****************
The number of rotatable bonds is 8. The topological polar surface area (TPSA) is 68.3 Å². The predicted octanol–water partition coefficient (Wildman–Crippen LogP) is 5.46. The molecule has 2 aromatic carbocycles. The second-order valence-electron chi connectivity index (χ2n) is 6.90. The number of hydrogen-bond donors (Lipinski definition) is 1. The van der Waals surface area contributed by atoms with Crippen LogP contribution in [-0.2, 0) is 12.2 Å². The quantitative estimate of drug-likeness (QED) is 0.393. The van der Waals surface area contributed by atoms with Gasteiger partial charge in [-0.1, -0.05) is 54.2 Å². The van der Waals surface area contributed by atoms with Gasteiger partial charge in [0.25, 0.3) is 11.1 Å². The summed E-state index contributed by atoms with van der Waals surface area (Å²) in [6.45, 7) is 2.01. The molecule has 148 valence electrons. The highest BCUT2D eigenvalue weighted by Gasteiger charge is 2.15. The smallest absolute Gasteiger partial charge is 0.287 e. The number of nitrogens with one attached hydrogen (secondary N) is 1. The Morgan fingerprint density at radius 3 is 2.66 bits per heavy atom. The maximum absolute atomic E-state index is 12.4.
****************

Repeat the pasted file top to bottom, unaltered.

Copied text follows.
The number of rotatable bonds is 8. The topological polar surface area (TPSA) is 68.3 Å². The predicted octanol–water partition coefficient (Wildman–Crippen LogP) is 5.46. The molecule has 2 aromatic carbocycles. The second-order valence-electron chi connectivity index (χ2n) is 6.90. The number of hydrogen-bond donors (Lipinski definition) is 1. The van der Waals surface area contributed by atoms with Crippen LogP contribution in [-0.2, 0) is 12.2 Å². The quantitative estimate of drug-likeness (QED) is 0.393. The van der Waals surface area contributed by atoms with Gasteiger partial charge in [-0.1, -0.05) is 54.2 Å². The van der Waals surface area contributed by atoms with Gasteiger partial charge in [0.25, 0.3) is 11.1 Å². The summed E-state index contributed by atoms with van der Waals surface area (Å²) in [6.45, 7) is 2.01. The molecule has 148 valence electrons. The highest BCUT2D eigenvalue weighted by Gasteiger charge is 2.15. The smallest absolute Gasteiger partial charge is 0.287 e. The number of nitrogens with one attached hydrogen (secondary N) is 1. The Morgan fingerprint density at radius 3 is 2.66 bits per heavy atom. The maximum absolute atomic E-state index is 12.4.